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Maturity levels consist of a predefined set of process areas. The maturity levels are measured by the achievement of the specific and generic goals that apply to each predefined set of process areas. The following sections describe the characteristics of each maturity level in detail.
Maturity Level 1 - Initial
At maturity level 1, processes are usually ad hoc and chaotic. The organization usually does not provide a stable environment. Success in these organizations depends on the competence and heroics of the people in the organization and not on the use of proven processes. Maturity level 1 organizations often produce products and services that work; however, they frequently exceed the budget and schedule of their projects. Maturity level 1 organizations are characterized by a tendency to over commit, abandon processes in the time of crisis, and not be able to repeat their past successes.
Maturity Level 2 - Managed
At maturity level 2, an organization has achieved all the specific and generic goals of the maturity level 2 process areas. In other words, the projects of the organization have ensured that requirements are managed and that processes are planned, performed, measured, and controlled. The process discipline reflected by maturity level 2 helps to ensure that existing practices are retained during times of stress. When these practices are in place, projects are performed and managed according to their documented plans. At maturity level 2, requirements, processes, work products, and services are managed. The status of the work products and the delivery of services are visible to management at defined points. Commitments are established among relevant stakeholders and are revised as needed. Work products are reviewed with stakeholders and are controlled. The work products and services satisfy their specified requirements, standards, and objectives.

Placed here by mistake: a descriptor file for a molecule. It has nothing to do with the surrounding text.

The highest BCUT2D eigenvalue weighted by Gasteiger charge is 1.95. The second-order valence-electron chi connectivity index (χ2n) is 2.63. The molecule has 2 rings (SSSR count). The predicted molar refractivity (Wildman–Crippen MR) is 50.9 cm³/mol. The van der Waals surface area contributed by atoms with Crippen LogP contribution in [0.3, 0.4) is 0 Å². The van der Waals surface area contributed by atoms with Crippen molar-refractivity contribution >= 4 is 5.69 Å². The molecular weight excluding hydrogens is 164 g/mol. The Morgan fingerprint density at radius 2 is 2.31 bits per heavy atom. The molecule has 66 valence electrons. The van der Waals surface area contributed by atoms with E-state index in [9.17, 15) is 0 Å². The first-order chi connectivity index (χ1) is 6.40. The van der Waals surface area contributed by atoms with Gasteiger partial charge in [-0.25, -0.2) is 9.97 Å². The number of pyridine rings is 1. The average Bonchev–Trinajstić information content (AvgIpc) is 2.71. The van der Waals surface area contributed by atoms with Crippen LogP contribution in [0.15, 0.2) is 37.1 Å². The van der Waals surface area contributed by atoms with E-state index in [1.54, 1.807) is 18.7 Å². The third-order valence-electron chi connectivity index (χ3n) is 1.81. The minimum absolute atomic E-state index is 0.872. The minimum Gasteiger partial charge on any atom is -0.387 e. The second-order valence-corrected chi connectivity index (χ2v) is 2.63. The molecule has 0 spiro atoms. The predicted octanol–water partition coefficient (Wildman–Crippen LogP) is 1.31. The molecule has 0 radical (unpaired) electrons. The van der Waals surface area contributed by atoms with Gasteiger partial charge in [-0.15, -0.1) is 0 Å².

Maturity Level 3 - Defined
At maturity level 3, an organization has achieved all the specific and generic goals of the process areas assigned to maturity levels 2 and 3. At maturity level 3, processes are well characterized and understood, and are described in standards, procedures, tools, and methods.